Ready to Learn provides a lesson-based approach to SEL. It includes programming for grades preK-1 and demonstrates evidence of effectiveness in Kindergarten.
- SEL lessons
- Instructional practices
- Relationship building
- Positive classroom management
- Activities and Resources for Home
- Onsite in-person training
- Virtual training
- Offsite training
- Train the trainer model
- Administrator support
- Technical assistance
- Professional Learning Communities (PLCs)
- Online resource library
- Self-report tools for monitoring implementation
- Observational tools
- Tools for measuring student success
Evidence of effectiveness
Results from a randomized control trial (RCT) published in 2003 support the effectiveness of Ready to Learn for elementary students. The evaluation included 260 kindergarten students (predominantly white; middle class) in a suburban area in the US Southeast. The evaluation found that the students who participated in the program achieved higher scores on a standardized test of listening comprehension compared to students in the comparison group (outcomes were reported 1 year after baseline while controlling for outcome pretest). Additionally, students who participated in the program performed better on a teacher-reported student ADHD-related behaviors over this same period.
Results from a quasi-experiment (QE) conducted in the 2016-2017 academic year (unpublished report written in 2020, Kuba et al.) supported the effectiveness of Ready to Learn for elementary students. This evaluation included 297 kindergarten students (white = 33%, Black = 32%, Latinx = 26%) enrolled in Title 1 public schools in the US Southeast. The study found that kindergarten students who participated in the program had significant teacher-reported improvements in prosocial behaviors, as well as improvements in reading performance compared to students in the control group (outcomes reported a year after baseline while controlling for outcome pretest).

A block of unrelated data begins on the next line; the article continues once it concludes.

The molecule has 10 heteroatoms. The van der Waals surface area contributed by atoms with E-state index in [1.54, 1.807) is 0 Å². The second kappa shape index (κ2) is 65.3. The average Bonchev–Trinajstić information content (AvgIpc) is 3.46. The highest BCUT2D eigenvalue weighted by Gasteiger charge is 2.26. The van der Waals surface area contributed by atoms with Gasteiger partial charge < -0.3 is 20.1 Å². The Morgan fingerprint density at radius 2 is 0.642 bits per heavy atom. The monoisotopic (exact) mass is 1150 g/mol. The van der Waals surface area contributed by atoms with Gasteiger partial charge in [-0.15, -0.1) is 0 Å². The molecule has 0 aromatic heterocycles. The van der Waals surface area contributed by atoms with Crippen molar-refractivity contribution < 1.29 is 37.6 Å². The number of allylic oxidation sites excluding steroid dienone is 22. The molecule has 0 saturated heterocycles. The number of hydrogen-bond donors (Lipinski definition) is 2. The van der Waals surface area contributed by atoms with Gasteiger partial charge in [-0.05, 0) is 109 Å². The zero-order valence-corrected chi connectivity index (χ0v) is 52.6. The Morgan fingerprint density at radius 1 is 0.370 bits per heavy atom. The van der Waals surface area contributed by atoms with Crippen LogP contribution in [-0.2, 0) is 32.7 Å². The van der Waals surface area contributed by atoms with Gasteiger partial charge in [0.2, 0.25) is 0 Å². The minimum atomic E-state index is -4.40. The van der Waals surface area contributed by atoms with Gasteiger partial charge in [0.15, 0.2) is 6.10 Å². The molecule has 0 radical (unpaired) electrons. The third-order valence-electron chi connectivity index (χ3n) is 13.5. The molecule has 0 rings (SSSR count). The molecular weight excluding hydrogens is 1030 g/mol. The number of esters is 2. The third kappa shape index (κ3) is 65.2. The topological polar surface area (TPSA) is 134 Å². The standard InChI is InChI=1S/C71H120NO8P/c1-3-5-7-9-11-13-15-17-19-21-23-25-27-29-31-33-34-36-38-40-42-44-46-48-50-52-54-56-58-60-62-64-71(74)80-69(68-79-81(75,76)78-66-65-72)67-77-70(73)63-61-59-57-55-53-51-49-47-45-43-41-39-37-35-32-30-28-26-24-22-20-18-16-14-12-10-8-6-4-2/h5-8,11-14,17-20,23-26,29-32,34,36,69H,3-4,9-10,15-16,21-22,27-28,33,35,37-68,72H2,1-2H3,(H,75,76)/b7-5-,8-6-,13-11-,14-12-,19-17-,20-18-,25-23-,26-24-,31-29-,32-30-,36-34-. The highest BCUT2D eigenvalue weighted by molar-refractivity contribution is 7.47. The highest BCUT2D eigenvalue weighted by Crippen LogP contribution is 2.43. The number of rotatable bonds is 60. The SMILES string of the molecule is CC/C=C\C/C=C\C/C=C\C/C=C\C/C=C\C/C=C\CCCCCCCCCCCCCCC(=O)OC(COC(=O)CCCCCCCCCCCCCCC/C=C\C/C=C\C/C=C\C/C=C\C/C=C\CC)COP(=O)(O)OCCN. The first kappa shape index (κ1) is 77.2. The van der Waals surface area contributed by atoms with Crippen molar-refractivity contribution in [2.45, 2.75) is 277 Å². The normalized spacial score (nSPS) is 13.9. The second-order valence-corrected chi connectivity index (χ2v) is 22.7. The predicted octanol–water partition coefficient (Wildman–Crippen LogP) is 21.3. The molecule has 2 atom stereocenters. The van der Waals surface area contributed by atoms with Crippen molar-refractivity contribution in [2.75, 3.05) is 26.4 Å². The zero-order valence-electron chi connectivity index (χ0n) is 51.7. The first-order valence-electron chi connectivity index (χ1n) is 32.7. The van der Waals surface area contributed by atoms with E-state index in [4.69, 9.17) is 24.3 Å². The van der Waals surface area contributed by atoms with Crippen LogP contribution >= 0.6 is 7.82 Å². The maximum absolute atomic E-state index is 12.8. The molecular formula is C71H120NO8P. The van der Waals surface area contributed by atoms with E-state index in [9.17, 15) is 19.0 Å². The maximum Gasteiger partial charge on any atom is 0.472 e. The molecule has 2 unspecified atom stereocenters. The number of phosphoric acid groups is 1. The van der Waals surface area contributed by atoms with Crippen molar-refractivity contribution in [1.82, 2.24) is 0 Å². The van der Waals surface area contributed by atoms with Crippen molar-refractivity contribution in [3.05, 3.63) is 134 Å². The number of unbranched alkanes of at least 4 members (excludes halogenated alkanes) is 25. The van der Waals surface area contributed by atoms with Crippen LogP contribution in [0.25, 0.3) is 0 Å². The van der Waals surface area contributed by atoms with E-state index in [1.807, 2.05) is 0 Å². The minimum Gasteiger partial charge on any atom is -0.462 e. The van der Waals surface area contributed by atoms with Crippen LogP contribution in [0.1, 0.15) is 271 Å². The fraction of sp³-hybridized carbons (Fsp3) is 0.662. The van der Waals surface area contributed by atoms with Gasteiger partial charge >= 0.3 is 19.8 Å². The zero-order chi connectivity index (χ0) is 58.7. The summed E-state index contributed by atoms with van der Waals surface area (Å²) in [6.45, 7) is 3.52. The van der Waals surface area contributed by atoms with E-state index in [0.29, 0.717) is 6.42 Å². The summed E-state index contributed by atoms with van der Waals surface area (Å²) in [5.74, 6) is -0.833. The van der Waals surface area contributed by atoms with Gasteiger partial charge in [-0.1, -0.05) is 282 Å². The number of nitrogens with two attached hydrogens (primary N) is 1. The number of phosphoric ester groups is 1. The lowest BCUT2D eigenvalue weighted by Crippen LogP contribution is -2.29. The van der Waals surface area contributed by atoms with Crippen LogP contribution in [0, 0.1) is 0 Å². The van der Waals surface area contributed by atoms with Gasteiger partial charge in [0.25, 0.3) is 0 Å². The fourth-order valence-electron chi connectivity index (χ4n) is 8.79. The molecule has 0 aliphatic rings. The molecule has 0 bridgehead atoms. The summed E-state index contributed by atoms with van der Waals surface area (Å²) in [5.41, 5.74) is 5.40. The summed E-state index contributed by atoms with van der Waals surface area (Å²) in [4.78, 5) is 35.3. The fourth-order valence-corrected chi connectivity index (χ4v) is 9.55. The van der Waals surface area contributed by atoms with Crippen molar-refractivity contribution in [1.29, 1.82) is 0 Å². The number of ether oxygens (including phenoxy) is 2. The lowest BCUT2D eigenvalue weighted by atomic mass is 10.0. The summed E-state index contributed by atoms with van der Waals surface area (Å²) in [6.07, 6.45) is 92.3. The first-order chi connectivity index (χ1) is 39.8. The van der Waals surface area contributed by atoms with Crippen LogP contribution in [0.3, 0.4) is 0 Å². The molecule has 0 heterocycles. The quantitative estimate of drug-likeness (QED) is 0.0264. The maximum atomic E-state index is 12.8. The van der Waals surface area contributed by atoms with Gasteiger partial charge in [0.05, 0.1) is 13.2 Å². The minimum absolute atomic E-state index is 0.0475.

- Black / African American
- Hispanic / Latinx
- Low income
- Not Specified
- Improved academic performance
- Reduced emotional distress
- Improved identity development and agency
- Reduced problem behaviors
- Improved school climate
- Improved school connectedness
- Improved social behaviors
- Improved teaching practices
- Improved other SEL skills and attitudes
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- Accepted by CASEL
Brigman, G. A., & Webb, L. D. (2003). Ready to learn: Teaching kindergarten students school success skills. The Journal of Educational Research, 96, 286-292.
Kuba, S.P., Villares, E., Brigman, G. & Mariani, M. (unpublished). The Impact of the Ready to Learn Program on Kindergarteners’ Pro-Social and Self-Regulation Skills, Reading Performance, and Teachers’ Perceptions of Classroom Climate.
- Other references
Cohen, L., Bowers, H., Brigman, G., & Villares, E. (unpublished). The Impact of Ready to Learn on Prosocial Skills and Reading Skills of First Grade Students
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